I was a student at Tucson’s Miles Elementary School, small for my age and dark for my neighborhood.
One Friday after school while on my bike at the playground gate, I was accosted by another student who began raining blows and invectives upon me. He struck me once for each “Dirty Mexican” or “Greaser” expletive he felt had to accompany his blows.
It was awkward for each of us while I was straddling my bike, to be effective in either scoring or evading blows but enough got through, accelerating my wobbling out the school gate, homeward, six blocks away.
I thought I had avoided adults at home until my dad told me my Nana and my Aunt Concha had noticed my bluish facial lumps. Mom was still at work at her Tucson Police Department office, Telephone: 126.
Dad sat across from me, angled his head left and forward, and said “Que Paso?”
I told him I had gotten into a fight at school because this guy was hitting me and cussing me out. I told him about the specific expletives and hate. I asked him why he beat me up.
He nodded, then left and came back with two sets of maroon, maybe 8-ounce gloves, and took me over some of the fly-weight Golden Gloves basics that had served him well about twenty years before. He could stop his sharp jabs as he pleased, never touching my face but getting me to respond and begin to anticipate. We stopped the sparring. Nodding his head, smiling slightly without disturbing his narrow moustache, he said “Not everybody can be Mexican.”
I realized years and years after this 1940’s incident that he had not answered my question, it did not merit an answer. I also realized that he gotten me back on the horse.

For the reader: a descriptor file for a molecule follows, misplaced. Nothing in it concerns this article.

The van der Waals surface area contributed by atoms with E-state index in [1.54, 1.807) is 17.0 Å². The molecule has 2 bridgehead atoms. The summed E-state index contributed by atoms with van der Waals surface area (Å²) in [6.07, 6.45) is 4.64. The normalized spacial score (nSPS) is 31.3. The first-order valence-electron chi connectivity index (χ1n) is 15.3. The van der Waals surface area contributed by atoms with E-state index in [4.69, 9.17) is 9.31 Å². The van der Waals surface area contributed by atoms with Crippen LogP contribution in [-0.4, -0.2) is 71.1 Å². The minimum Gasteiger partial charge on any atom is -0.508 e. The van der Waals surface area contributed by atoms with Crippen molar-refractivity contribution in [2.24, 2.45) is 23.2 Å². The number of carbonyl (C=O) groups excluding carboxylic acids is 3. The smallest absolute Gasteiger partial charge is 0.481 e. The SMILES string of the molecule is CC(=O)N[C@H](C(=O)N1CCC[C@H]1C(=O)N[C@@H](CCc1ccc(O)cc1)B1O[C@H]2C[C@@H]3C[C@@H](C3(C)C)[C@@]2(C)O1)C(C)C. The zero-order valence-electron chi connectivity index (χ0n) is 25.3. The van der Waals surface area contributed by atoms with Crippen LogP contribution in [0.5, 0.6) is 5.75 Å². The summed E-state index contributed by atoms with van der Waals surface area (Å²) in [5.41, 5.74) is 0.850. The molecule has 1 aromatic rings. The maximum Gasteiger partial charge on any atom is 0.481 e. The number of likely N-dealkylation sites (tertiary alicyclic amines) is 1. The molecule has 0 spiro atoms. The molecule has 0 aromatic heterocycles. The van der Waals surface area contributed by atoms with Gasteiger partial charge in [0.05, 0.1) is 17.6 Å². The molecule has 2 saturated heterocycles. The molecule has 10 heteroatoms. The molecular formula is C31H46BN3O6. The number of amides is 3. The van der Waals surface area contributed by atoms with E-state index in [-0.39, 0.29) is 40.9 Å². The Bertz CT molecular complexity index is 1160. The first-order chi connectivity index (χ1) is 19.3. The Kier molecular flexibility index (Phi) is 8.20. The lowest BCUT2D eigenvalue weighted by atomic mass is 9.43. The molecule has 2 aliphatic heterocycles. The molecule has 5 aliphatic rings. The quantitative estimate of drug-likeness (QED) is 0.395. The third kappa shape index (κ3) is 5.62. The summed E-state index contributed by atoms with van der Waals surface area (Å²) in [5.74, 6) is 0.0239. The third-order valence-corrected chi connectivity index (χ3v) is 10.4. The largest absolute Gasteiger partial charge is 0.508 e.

Later still, during 2019’s pre-election spate of racist this and racist that, and of victim me and other untruths . . . and beliefs stronger than truth, I recalled the above seven decades-ago incident.
I wondered what had happened to our thinking and values, or how our changes, good or bad, were brought about. And wondered if I was into a senior case of ED, Encroaching Decrepitude, and recalling just the good old days . . . which were not all good, re: above.
My experience was one in which the male child was brought up to forebear, be tough, and macho . . . macho before that term was media recast as a neologism meaning something like violent misogynist. It had back then mostly meant manly, forbearing, responsible, chivalrous, even. So, a macho first-response or reaction was not to wallow in victimhood, or in being less.
The three strong ladies of my childhood house were of the culture and would not adulterate the young male’s upbringing with undue, or even for them, situationally unbecoming, warm feminine caring. For example, my nana or aunt might have said, without showing sympathy, “Que te paso?” Or, “What happened to you?” . . . and not taken the warm fuzzies any further. A too empathetic response from them might have been such as “Ay! Mi’jo! Que te paso?” My Dad said: “Que paso?” or, “What happened?” placing no value or emphasis on human presence, my injuries, or even acknowledging I was his son.
Today, his comment on not everybody being able to be Mexican, well . . . so avant reverse racist? I still wonder what is happening.